Using Game Theory to Forecast Climate Trends
by Melanie A. Farmer
|Scott Barrett is an expert in complex
Economist Scott Barrett is no fan of the Kyoto Protocol, the international agreement to reduce greenhouse gas emissions and get climate change under control. Barrett proposes a different approach: tackle the gigantic problem, one piece at a time.
“If we break up the problem into smaller pieces we’re more likely to have a dramatic impact in the end,” he says.
Barrett, the Lenfest-Earth Institute Professor of Natural Resource Economics with a joint appointment in the School of International and Public Affairs and the Earth Institute, is an expert in complex international negotiations.
He uses game theory, which analyzes how people make decisions when the desired outcome depends on the choices of other people, to understand how treaties such as Kyoto can get countries to behave differently. He has advised a number of international organizations, including the United Nations and the World Bank, on health, climate and other global issues.
The Kyoto Protocol sets binding targets for 37 industrialized countries to reduce six greenhouse gases; those targets are set to expire next year. The United States is not a party. Barrett suggests it would be more productive if more agreements were negotiated focusing on individual gases and sectors—and in fact, such proposals are already on the table.
For example, the United States, Mexico and Canada have expressed their willingness to reduce hydrofluorocarbons or HFCs, which are used as refrigerants in air conditioners and cooling systems, under an existing treaty, the Montreal Protocol. HFCs are one of the six greenhouse gases in the Kyoto agreement.
The Montreal Protocol was adopted in 1987 to phase out chemicals like chlorofluorocarbons found in aerosol cans that were destroying the ozone layer. It is considered one of the most successful international agreements.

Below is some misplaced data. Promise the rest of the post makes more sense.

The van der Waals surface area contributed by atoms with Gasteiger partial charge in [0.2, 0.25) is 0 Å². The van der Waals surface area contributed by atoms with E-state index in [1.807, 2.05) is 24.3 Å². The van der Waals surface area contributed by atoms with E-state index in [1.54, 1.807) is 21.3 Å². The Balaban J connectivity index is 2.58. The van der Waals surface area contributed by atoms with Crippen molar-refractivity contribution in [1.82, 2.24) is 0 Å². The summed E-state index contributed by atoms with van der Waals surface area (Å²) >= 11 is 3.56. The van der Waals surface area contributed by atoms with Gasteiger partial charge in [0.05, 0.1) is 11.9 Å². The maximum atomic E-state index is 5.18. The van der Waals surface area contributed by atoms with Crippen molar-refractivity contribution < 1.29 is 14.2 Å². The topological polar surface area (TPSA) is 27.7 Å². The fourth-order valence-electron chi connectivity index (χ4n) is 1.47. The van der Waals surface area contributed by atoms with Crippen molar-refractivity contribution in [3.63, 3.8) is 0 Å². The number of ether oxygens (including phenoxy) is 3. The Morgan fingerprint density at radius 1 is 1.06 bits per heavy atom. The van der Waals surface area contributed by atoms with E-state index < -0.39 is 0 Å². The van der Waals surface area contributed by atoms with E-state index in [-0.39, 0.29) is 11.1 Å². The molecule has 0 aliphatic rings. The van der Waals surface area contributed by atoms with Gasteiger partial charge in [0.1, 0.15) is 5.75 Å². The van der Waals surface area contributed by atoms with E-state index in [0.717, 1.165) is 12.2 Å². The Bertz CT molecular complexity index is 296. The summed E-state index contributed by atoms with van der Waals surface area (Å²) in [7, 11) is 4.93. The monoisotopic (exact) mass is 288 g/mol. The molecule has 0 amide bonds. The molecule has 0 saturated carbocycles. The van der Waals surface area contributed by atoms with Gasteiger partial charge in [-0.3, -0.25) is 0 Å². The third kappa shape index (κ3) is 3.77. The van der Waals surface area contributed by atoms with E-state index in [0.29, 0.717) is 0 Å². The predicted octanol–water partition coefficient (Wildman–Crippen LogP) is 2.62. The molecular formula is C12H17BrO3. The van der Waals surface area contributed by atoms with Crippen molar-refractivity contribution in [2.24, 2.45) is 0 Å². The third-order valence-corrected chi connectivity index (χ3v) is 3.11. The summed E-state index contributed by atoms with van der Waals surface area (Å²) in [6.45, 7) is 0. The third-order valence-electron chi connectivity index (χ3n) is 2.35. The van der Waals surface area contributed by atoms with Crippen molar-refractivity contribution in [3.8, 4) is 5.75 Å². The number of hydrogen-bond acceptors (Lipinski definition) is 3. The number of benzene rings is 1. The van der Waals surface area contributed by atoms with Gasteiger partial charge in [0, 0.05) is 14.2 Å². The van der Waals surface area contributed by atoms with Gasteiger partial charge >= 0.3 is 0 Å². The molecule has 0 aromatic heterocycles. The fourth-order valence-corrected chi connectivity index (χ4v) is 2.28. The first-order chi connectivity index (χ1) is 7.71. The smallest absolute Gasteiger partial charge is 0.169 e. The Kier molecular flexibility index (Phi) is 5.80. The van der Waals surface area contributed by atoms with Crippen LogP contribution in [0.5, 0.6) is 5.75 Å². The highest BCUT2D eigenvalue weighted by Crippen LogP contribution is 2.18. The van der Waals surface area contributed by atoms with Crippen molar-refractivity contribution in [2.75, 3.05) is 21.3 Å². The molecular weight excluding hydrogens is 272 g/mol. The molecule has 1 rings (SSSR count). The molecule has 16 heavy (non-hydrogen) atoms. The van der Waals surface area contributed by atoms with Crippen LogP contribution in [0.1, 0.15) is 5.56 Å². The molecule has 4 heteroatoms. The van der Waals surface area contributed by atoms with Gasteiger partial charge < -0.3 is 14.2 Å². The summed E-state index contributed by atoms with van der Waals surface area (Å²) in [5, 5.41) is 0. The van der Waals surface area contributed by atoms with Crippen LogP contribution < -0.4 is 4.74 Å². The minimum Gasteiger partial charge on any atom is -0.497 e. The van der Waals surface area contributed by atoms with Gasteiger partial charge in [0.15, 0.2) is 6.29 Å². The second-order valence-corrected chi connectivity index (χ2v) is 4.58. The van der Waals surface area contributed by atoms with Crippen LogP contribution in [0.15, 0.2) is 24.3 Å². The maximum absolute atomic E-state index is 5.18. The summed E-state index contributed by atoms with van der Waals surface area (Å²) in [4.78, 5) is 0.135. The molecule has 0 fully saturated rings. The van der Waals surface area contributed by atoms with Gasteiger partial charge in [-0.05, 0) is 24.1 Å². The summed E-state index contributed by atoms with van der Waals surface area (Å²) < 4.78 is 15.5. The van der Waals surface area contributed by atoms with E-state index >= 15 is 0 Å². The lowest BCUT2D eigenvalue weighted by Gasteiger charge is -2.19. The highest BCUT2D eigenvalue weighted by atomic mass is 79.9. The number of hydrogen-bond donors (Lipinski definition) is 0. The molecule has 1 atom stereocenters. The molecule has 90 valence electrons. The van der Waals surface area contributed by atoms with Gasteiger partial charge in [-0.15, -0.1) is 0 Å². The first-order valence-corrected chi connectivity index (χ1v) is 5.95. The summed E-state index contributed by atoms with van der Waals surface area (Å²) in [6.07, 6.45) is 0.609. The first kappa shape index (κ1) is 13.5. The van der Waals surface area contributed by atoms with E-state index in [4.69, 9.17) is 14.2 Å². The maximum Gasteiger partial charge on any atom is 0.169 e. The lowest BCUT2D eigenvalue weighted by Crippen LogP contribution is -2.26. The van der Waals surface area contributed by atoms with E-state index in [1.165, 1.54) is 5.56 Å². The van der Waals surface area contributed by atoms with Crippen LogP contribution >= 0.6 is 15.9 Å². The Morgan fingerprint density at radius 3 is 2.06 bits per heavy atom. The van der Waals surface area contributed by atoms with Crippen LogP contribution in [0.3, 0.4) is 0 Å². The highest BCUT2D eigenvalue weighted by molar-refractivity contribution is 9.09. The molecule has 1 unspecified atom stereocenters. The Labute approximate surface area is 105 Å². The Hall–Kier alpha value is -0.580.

Barrett credits its success to its ingenious design, which incorporates carrot-and-stick incentives. The main “carrot” or reward is a payment to compensate developing countries for the additional costs of phasing out CFCs. The main “stick” is the threat to restrict trade to punish countries that are not party to the treaty.
Barrett says these incentives could control HFCs effectively, but would not work if applied across the board to reductions in the main greenhouse gas, carbon dioxide (CO2), because they might spark a trade war. For instance, there would be a political uproar, and possible trade retaliation, if countries in the European Union and Japan restricted trade against the U.S. for not ratifying Kyoto.
Rather, he believes CO2 emissions are best limited by focusing on individual sectors such as steel, aluminum, automobiles or electricity.
“The logic is partly that you can use the leverage you have for each piece to bring about the greatest amount of change,” Barrett says. “When you throw everything together—like what’s being done in the Kyoto Protocol—you lose that leverage.”
Barrett notes that the key problem with the Kyoto Protocol is that it has no meaningful enforcement mechanism. “This whole approach can only succeed if you can enforce what countries agree to do,” he says. “We’ve been unable to figure out how to do that.”
As far as he’s concerned, it’s time for a new approach. “There are no silver bullets,” he says about his piecemeal strategy, “but this approach is better than Kyoto. Fortunately, the failure of the Copenhagen negotiations is causing people to be open to new proposals. I think we’re there now.” In 2009, international delegates to a climate summit in the Danish capital failed to agree on binding action to curb greenhouse gas emissions.